How To Help Your Daughter Quit Drinking And Drugs
The Substance Abuse and Mental Health Services Administration (SAMHSA) reports in “Alcohol Use Among Girls” that depression and substance abuse often occur together. It is often not clear which comes first: depression leading to use of alcohol or drugs to alleviate the symptoms, or use of drugs and alcohol leading to depression. Recent studies conducted by the National Center on Addiction and Substance Abuse at Columbia University found that approximately 45 percent of high school girls drink alcohol, compared with 49 percent of boys; girls use prescription drugs more than boys do; and the number of girls who start drinking between the ages of 10 and 14 has risen from 7 percent in the 1960s to 30 percent in the 1990s. Friends and peer pressure also particularly influence girls when it comes to drinking and taking drugs. They want to fit in, even if doing so is dangerous.
It’s hard for today’s teens to escape the alcohol industry’s media bombardment and to resist peer pressure to drink. While some parents experience relief that their teen is “only” drinking, rather than taking drugs, they may not recognize the fact that alcohol is a drug. Teens use alcohol more frequently and heavily than all other illicit drugs combined, according to a 2000 National Institute on Alcohol Abuse and Alcoholism publication, Make a Difference: Talk to Your Child About Alcohol. Alcohol kills 6.5 times more teens than all other illicit drugs combined, and this does not take into consideration the countless life-altering consequences of underage drinking that do not result in death. According to the “National Household Survey on Drug Abuse Main Findings 1997,” girls participate in binge drinking more frequently than in the past, having caught up with boys. We don’t think encouraging more independent behavior for girls means taking on the dangerous, risky behaviors previously dominated by boys.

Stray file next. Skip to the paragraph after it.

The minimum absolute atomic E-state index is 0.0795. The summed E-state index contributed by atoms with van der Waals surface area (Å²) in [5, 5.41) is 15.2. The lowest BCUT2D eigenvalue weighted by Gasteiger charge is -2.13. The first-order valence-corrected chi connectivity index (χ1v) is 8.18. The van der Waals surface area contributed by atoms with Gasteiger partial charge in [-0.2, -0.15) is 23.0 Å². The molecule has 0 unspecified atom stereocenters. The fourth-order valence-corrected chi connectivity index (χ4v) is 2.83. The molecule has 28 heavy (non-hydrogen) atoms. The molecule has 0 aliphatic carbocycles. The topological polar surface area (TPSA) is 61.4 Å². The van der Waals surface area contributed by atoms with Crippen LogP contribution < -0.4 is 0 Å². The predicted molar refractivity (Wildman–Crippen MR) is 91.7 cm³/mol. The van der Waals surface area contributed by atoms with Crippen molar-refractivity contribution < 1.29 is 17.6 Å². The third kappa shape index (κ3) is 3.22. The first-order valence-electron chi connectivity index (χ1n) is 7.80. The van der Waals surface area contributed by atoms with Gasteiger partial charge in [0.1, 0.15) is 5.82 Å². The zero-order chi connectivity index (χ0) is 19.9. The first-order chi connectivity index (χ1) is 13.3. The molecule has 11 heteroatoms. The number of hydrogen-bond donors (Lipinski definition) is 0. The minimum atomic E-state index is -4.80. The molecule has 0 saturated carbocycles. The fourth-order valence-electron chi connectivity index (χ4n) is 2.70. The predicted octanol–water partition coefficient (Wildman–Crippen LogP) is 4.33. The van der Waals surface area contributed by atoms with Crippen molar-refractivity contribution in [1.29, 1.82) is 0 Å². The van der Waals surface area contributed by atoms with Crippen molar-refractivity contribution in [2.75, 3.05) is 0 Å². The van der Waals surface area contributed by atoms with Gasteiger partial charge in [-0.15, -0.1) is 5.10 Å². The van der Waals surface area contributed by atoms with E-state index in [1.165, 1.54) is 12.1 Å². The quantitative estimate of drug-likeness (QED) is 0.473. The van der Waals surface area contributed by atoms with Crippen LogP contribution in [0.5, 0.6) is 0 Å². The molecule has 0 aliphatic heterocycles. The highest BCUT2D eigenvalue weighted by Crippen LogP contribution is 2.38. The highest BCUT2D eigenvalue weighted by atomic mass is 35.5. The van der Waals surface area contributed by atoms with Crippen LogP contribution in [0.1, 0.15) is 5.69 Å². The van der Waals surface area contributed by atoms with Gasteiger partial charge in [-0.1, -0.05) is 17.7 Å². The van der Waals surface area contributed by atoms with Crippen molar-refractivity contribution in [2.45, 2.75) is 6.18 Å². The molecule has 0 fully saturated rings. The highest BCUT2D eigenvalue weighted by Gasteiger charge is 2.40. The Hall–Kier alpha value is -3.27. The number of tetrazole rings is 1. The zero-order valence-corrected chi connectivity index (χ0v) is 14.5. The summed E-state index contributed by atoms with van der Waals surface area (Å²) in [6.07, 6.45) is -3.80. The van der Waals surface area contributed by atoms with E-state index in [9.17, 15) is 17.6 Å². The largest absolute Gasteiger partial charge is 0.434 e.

According to “A Parent’s Guide on Teenagers and Drinking,” 11 million underage young people drink each year, and 12 is the average age when a child takes his or her first drink. Judy, the mother of Jacob, said, “At Jake’s 12th birthday party I had a rude awakening. About eight boys and girls sat around my kitchen table pretending to chug down beer, using salad dressing. I had only been out of the kitchen for 15 minutes when I realized that they were playing drinking games.” Again, this is not so surprising in light of the statistic that 30 percent of kids admit to binge drinking in high school.
It’s important that you talk to your daughter about the dangers of combining drinking and sex. The most dangerous thing for a girl to do is to drink with a boy she doesn’t know well. Blair, an 18-year old college freshman, told us that she thinks she was date raped after a fraternity party. She said, “How horrible is it to not even know if I was violated? It haunts me, and I’m not sure what to do. I wasn’t conscious enough to trust what I really think went on. I want to confront him, but I’m not sure exactly what happened. I remember passing out while lying on this boy’s bed. We were messing around, and I woke up a few hours later half-dressed. I don’t know whether to be humiliated or outraged.” Blair’s experience is too familiar. The National Council on Alcoholism and Drug Dependence states that two-thirds of sexual assaults against female teens and college students take place when they and/or others are drinking.